With the aim of achieving carbon neutrality by 2030 – Uruguay, South American’s second smallest country, has become a leading example in the clean energy push by managing to generate almost all of its electricity from hydro, wind, solar and biomass resources.
We have a great deal to learn from South America’s second smallest country.
Uruguay is quietly producing 95% of its electricity from renewable energy sources, at a time when the world’s most powerful nations were arguing in Paris over relatively small changes to their own fossil fuel usage. As a result it emits only 0.06% of all greenhouse gas emissions. It is remarkable when you consider that 15 years ago 27% of the country’s imports were oil.
Ramon Mendez, the country’s head of climate change policy, which as The Guardian points out is a job that doesn’t exist in many countries, said it had taken fewer than ten years to get to this point and prices had fallen in real terms. Uruguay’s energy comes from hydro, wind, solar and biomass, the product of a 25 year energy policy introduced in 2008. The country aims to achieve carbon neutrality by 2030. The UK is planning for 80% reduction in domestic emissions by 2050. Obama vowed that the US would reduce greenhouse gases up to 28% in the next ten years.
Mendez says there are several factors why it’s been so successful but it mostly comes down to good business. The partnership between the country’s public and private companies was key to getting it off the ground. The International Renewable Energy Agency says the state-owned electric company boosted renewable energy by selling off agreement to produce power to private organisations. They have fixed energy price contracts lasting two decades which encourages investment. Mendez told The Guardian that, “What we’ve learned is that renewables is just a financial business. The construction and maintenance costs are low so as long as you give investors a secure environment, it is very attractive.”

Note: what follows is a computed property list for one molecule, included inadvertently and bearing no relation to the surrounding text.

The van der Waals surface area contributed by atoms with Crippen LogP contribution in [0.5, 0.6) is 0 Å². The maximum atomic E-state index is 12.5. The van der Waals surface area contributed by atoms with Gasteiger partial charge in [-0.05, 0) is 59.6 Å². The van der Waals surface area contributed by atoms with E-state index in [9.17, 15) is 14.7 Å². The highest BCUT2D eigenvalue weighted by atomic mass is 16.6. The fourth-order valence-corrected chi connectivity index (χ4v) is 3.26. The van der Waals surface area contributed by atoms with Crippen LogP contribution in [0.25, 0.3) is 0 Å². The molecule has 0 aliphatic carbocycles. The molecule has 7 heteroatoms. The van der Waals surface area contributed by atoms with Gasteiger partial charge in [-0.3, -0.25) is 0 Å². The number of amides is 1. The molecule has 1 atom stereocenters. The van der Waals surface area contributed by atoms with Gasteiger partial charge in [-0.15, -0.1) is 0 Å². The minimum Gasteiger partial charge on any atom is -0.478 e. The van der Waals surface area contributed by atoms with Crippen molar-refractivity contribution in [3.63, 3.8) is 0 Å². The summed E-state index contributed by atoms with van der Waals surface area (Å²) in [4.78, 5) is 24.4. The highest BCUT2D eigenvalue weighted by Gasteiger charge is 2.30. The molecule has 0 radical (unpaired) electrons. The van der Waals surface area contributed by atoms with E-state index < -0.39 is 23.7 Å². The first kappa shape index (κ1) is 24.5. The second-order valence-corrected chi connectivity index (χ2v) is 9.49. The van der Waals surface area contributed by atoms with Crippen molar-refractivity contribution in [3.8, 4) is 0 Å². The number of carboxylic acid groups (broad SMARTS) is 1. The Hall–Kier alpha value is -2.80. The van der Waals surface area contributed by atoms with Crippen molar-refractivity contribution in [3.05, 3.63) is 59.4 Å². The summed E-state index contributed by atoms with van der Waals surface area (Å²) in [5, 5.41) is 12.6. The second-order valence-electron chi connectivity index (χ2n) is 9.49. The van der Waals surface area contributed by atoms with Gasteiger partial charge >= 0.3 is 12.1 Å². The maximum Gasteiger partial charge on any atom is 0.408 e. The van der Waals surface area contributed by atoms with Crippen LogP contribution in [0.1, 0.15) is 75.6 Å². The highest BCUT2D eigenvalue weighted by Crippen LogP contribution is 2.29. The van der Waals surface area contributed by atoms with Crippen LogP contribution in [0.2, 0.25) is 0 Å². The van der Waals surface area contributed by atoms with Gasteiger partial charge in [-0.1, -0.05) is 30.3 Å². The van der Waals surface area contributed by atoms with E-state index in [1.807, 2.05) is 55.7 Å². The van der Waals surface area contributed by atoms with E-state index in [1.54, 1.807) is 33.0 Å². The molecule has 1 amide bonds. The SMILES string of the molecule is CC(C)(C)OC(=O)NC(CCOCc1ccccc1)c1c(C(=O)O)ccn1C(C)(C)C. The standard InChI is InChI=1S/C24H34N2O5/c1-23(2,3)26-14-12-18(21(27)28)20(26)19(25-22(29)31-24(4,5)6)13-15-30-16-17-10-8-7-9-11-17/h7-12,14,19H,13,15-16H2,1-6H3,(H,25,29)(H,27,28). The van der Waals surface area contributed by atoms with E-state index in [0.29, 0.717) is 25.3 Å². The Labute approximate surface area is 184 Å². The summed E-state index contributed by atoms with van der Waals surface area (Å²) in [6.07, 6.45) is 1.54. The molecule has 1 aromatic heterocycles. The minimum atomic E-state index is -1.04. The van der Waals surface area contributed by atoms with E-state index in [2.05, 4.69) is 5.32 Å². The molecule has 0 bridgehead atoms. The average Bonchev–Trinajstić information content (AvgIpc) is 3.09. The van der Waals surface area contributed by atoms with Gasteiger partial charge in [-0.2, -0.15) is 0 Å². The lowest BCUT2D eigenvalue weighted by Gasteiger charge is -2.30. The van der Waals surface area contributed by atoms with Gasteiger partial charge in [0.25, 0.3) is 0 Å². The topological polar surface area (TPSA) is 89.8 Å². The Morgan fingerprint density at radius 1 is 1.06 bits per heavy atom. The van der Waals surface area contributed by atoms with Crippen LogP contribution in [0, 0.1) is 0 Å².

One of the natural resources in Uruguay is the wind. It now has wind farms all over the countryside – on one 200 mile stretch are three wind farms and three agro-industrial plants. The fixed term deals mean competition is fierce. “Foreign firms are lining up to secure wind farm contracts,” Jonathan Watts, “The competition is pushing down bids, cutting electricity generating costs by more than 30% over the past three years.”
There’s also partnership between wind farms and hydro plants. Peralta for example feeds into hydropower plants so dams hold their reservoirs for longer – a triumph that Mendez says has resulted in a 70% decrease in vulnerability to drought.
There are many other small countries making great leaps and bounds in renewables. Costa Rica went for a record 94 days without using fossil fuels and wants to be 100% reliant on renewables by 2021. Iceland uses its volcanoes for geothermal sources – which now accounts for 85% of its heating and 100% of its electricity. Paraguay gets 90% of its electricity from one hydropower dam and Lesotho gets 100% of electricity from dams.
These renewable trail blazers have some advantages others don’t – the volcanoes for example – but the fierce ambition, drive and dedication to deliver change is something that anyone can develop.
Don’t forget to turn off the lights when you go downstairs. Happy New Year!